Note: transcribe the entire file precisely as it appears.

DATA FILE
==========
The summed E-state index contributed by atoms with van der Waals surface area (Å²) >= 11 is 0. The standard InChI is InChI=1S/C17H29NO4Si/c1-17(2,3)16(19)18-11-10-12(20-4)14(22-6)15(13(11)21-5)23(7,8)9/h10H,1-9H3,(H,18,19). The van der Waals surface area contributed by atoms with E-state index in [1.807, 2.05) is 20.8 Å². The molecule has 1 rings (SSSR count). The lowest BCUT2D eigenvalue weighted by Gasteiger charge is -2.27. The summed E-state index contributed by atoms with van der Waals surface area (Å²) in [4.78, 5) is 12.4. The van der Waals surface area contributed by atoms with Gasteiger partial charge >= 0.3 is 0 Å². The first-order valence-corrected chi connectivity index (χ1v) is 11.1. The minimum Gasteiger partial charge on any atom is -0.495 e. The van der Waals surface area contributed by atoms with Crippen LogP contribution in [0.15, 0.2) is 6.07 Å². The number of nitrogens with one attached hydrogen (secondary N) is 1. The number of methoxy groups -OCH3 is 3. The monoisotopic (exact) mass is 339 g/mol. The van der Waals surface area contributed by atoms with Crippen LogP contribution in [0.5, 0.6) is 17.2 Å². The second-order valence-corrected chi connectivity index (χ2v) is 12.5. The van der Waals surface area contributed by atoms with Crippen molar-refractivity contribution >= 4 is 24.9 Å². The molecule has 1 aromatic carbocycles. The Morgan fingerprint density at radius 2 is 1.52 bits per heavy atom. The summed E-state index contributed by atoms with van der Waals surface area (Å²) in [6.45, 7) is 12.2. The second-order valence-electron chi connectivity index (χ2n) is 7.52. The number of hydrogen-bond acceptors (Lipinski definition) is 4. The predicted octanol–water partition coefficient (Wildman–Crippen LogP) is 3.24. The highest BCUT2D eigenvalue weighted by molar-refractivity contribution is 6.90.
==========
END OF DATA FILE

The summed E-state index contributed by atoms with van der Waals surface area (Å²) >= 11 is 0. The standard InChI is InChI=1S/C17H29NO4Si/c1-17(2,3)16(19)18-11-10-12(20-4)14(22-6)15(13(11)21-5)23(7,8)9/h10H,1-9H3,(H,18,19). The van der Waals surface area contributed by atoms with E-state index in [1.807, 2.05) is 20.8 Å². The molecule has 1 rings (SSSR count). The lowest BCUT2D eigenvalue weighted by Gasteiger charge is -2.27. The summed E-state index contributed by atoms with van der Waals surface area (Å²) in [4.78, 5) is 12.4. The van der Waals surface area contributed by atoms with Gasteiger partial charge >= 0.3 is 0 Å². The first-order valence-corrected chi connectivity index (χ1v) is 11.1. The minimum Gasteiger partial charge on any atom is -0.495 e. The van der Waals surface area contributed by atoms with Crippen LogP contribution in [0.15, 0.2) is 6.07 Å². The number of nitrogens with one attached hydrogen (secondary N) is 1. The number of methoxy groups -OCH3 is 3. The monoisotopic (exact) mass is 339 g/mol. The van der Waals surface area contributed by atoms with Crippen LogP contribution in [0.5, 0.6) is 17.2 Å². The second-order valence-corrected chi connectivity index (χ2v) is 12.5. The van der Waals surface area contributed by atoms with Crippen molar-refractivity contribution >= 4 is 24.9 Å². The molecule has 1 aromatic carbocycles. The Morgan fingerprint density at radius 2 is 1.52 bits per heavy atom. The summed E-state index contributed by atoms with van der Waals surface area (Å²) in [6.45, 7) is 12.2. The second-order valence-electron chi connectivity index (χ2n) is 7.52. The number of hydrogen-bond acceptors (Lipinski definition) is 4. The predicted octanol–water partition coefficient (Wildman–Crippen LogP) is 3.24. The highest BCUT2D eigenvalue weighted by molar-refractivity contribution is 6.90.